How political newcomer became favorite for Detroit area U.S. House seat
In less than a year, Macomb County businesswoman Lisa McClain has gone from political unknown to the doorstep of the U.S. House of Representatives and potentially a position of influence in the Michigan Republican Party.
GOP operatives who've watched the race in the 10th Congressional District this summer credited McClain, the 54-year-old primary victor, for her hard work on the campaign trail, her fundraising advantage and her outsider approach.
The 10th — currently represented by Paul Mitchell, R-Dryden, who decided against running for reelection — leans heavily Republican, so McClain is the favorite in her general election race against Democrat Kimberly Bizon of Lexington.
She would be following in the footsteps of Macomb County Public Works Commissioner Candice Miller, who last held the post four years ago. If McClain wins in November, the first-time candidate from Bruce Township will become the first female Republican from Michigan to hold a seat in Congress since 2016.
“She’s the new face of the Republican Party in Metro Detroit,” said Scott Hagerstrom, a longtime Republican consultant in Michigan.
Currently, there are only 13 U.S. House members who are Republican and women, according to the Center for American Women and Politics. They account for 3% of the entire House membership and 6.6% of the Republican minority.
Three candidates ran in the Republican primary to replace Mitchell. Many political insiders believed state Rep. Shane Hernandez, R-Port Huron, to be the favorite in the weeks leading up to the Tuesday election.
Hernandez had Mitchell's endorsement and benefited from $1.5 million in spending by the conservative group Club for Growth. McClain, a senior vice president at Hantz Group, said her own polling showed the race to be a "dead heat" about three weeks before Election Day.
But when voters cast their ballots in the district that runs from northern Macomb County to Huron County at the top of the Thumb, McClain got 42% to Hernandez's 36%. The third candidate, former Selfridge Air National Guard Base commander Doug Slocum of Macomb Township got 22%.
Voters want a "normal, everyday person" to represent them, McClain said in a Wednesday interview, adding that while she hasn't sought political office previously, she been active in her community through charitable causes and her work at Hantz.
"I am an outsider," McClain said. "I think that outsider sells.”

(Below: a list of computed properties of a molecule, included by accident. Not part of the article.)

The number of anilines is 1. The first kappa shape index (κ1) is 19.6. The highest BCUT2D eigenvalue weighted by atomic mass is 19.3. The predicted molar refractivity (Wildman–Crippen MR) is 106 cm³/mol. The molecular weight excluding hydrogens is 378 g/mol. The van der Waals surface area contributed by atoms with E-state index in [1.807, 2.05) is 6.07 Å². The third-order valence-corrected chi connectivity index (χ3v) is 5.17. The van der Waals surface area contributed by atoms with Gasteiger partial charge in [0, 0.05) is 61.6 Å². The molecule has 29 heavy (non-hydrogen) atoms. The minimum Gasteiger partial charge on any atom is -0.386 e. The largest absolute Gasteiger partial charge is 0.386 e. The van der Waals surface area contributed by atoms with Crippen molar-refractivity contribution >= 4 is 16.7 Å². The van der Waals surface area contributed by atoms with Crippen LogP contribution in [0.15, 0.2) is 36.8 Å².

She launched her campaign for Congress in October 2019 after a conversation around the dinner table with her family. Her daughter, Ryan, challenged McClain to do something about the problems she saw in politics, the candidate has said.
McClain spent 11 years working within American Express before she and a group of other employees split off to start Hantz Financial, a financial advising firm based in Southfield. The business grew from zero clients to more than 700 employees.
She received financial support from other Hantz employees and invested $1.45 million of her own money in her U.S. House campaign, according to fundraising disclosures. The self-funding allowed McClain to get her name out to voters in the 10th District and cope with an onslaught of spending by Club for Growth, which backed Hernandez.
While Hernandez had represented less populated areas of the 10th District in the Michigan House, McClain won heavy support in her home county of Macomb, where there were more votes to be had.
McClain will be one of the few Republican members of Congress who are women and she has "real world experience," said Stu Sandler, co-founder of the Lansing-based consulting firm Grand River Strategies, which worked with Hernandez in the race.
"She could be a real force," Sandler added.
The 10th District results were "a little surprising," said Christina Russell, chairwoman of the Lapeer County Republican Party. Hernandez has a voting record but not a lot was known about McClain, she said.
"She put a lot of signs out there. She had a lot of robocalls. She really made herself known,” Russell said.
McClain ran a "great campaign," said Shelby Township Clerk Stan Grot, chairman of the 10th District Republican Party. The district party's executive committee had previously decided to support Hernandez, he said.
Grot mentioned McClain's financial advantage, saying it "always helps" to have the money needed to execute a campaign.
But Hagerstrom, a longtime political consultant in Michigan, said both McClain and Hernandez had the money they needed to tell their stories.
Hernandez has been part of the political system while McClain is an outsider, Hagerstrom said. Too often, races become a game of "insiders" trying to pick someone to win, he added.
"When the people have their say, you have different results," Hagerstrom said. “I think she is going to be a fresh, new face."
McClain had the endorsements of Michigan Sen. Peter Lucido, R-Shelby Township, and Corey Lewandowski, former campaign manager for President Donald Trump.
While women currently fill five of the seven U.S. House seats held by Michigan Democrats, men fill all six of the seats held by Michigan Republicans.
While McClain is poised to change that dynamic, she'll also be a key GOP candidate in Metro Detroit, the state's major television market, and an area where President Donald Trump will have to do well to win Michigan this fall. Trump won Macomb County, but lost Oakland and Wayne counties.
Laura Cox, chairwoman of the Michigan Republican Party, touted McClain's "hard work."
"I know Lisa will be a strong ally for President Trump over these next four years," Cox said in a Wednesday statement, "working to enact America First policies that will better the lives of Michiganders."